Home Is Where The Heart Beats Quick
The Haunted Woods is the kind of place you grow up hearing stories about.
Elders pass down tales of ghosts and friends who never returned to wide eyed children who in turn butcher it a hundred different ways whispered among friends. When he was younger, it was ingrained in him that lying was the coward’s way out, but evidently that didn’t extend to adults who didn’t want you wandering off in the dark.
Their warnings never did much in the end. Even now, he often spies on giggling kids dancing around the entrance to the woods. They poke one foot in, shrieking with laughter and immediately falling back as if The Ghost Lupe himself was going to carry them away if they spent a second more in what could barely even be considered Haunted Woods property.
Bets of who can go in farthest often follow him as he retreats back into his home, echoing deep into the woods in a way that is uniquely special to the Haunted Woods.
He never sees them past the entrance so it’s safe to say no one’s winning any of those bets. It’s better off that way, he thinks. The last thing they need is confused, frightened children lost in the woods.
There’s not a lot that he remembers of before. It’s all a blur of stares and whispering and too much sunshine. He wasn’t born here but he often wishes he were, to have more years of feeling like he’s right where he belongs.
There's a lot that goes unsaid in those stories you hear growing up.
They tell of the darkness, eternal and sometimes blinding in the most secluded areas. The chill that soaks into even the thickest fur. The noises that can be heard at all times of day and night, an echo coming from seemingly every direction no matter how far away you are from the hustle and bustle of the fairgrounds.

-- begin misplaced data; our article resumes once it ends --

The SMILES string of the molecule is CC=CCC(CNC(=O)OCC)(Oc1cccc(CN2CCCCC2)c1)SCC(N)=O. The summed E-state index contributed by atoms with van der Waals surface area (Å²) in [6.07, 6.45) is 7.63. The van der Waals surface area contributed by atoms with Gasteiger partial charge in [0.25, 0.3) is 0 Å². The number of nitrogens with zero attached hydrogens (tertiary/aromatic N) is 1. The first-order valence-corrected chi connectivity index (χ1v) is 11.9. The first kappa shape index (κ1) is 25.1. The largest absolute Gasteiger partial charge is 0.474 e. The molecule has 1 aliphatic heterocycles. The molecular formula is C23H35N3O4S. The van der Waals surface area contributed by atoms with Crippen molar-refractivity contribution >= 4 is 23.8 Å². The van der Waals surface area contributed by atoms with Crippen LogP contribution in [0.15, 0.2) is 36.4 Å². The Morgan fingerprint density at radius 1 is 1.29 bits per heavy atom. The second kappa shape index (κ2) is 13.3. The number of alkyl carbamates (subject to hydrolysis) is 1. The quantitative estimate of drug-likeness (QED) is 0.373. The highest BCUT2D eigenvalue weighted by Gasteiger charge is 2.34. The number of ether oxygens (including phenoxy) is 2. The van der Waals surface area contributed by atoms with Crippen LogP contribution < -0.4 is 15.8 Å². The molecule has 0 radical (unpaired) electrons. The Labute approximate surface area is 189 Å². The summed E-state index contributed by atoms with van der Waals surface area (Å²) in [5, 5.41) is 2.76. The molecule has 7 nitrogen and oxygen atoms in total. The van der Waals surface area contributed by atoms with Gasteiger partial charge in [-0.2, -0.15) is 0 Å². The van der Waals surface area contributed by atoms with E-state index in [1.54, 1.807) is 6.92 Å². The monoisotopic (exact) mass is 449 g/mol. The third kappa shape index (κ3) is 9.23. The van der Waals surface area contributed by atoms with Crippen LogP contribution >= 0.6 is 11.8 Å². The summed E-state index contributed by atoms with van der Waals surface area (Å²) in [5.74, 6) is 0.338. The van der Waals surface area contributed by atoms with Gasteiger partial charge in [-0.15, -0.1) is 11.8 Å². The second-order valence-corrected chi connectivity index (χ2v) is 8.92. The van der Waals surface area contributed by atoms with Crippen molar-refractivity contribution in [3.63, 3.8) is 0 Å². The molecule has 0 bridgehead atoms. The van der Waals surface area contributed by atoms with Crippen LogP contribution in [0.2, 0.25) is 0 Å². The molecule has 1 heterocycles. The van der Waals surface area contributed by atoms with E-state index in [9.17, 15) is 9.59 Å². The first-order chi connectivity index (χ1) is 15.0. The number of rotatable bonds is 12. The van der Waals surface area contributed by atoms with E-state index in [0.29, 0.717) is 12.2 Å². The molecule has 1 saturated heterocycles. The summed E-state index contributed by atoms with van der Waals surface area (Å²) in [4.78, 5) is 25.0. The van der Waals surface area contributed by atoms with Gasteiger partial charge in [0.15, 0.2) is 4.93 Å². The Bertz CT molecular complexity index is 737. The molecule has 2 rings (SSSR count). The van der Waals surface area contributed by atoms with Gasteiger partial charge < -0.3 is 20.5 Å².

He’s heard the horror and loneliness and utter despair of the woods worded in every way you can think of.
It’s never once mentioned just how comforting it can all be.
As a mutant, he doesn’t have the highest opinion of the sun. To be honest, it’s his least favorite thing of all about the rest of Neopia. In the beginning, he enjoyed the way it highlighted the blue of his fur, making it sparkle like the treasures peddled in the streets of the the fairgrounds.
He doesn’t think himself distasteful to look at. Different, but handsome all the same. He’s never been delicate but it felt nice to be illuminated like something priceless.
Much of that joy is gone now, mild aggravation and the overwhelming need to groom in the shadiest corner left in its place.
There’s safety in darkness. A calm that he can’t find in a sunny day. He’s heard other pets call the woods claustrophobic but there’s nothing quite like the embrace of the trees surrounding you, like the walls of a house that separate you from the outside. Protective.
The chill is soothing. Excitement rings truer in crisp air, like the onset of Fall.
It baffles him how anyone could harbor ill feelings towards a place where the leaves on the ground always crunch satisfyingly beneath your feet, year round as if trapped in that special moment.
As for the noises, he admits he’d steered clear of the fairgrounds in his first months here. No matter how much his person assured him that the fairgrounds was home to a handful of charming characters, the abundance of noise and activity kept him away.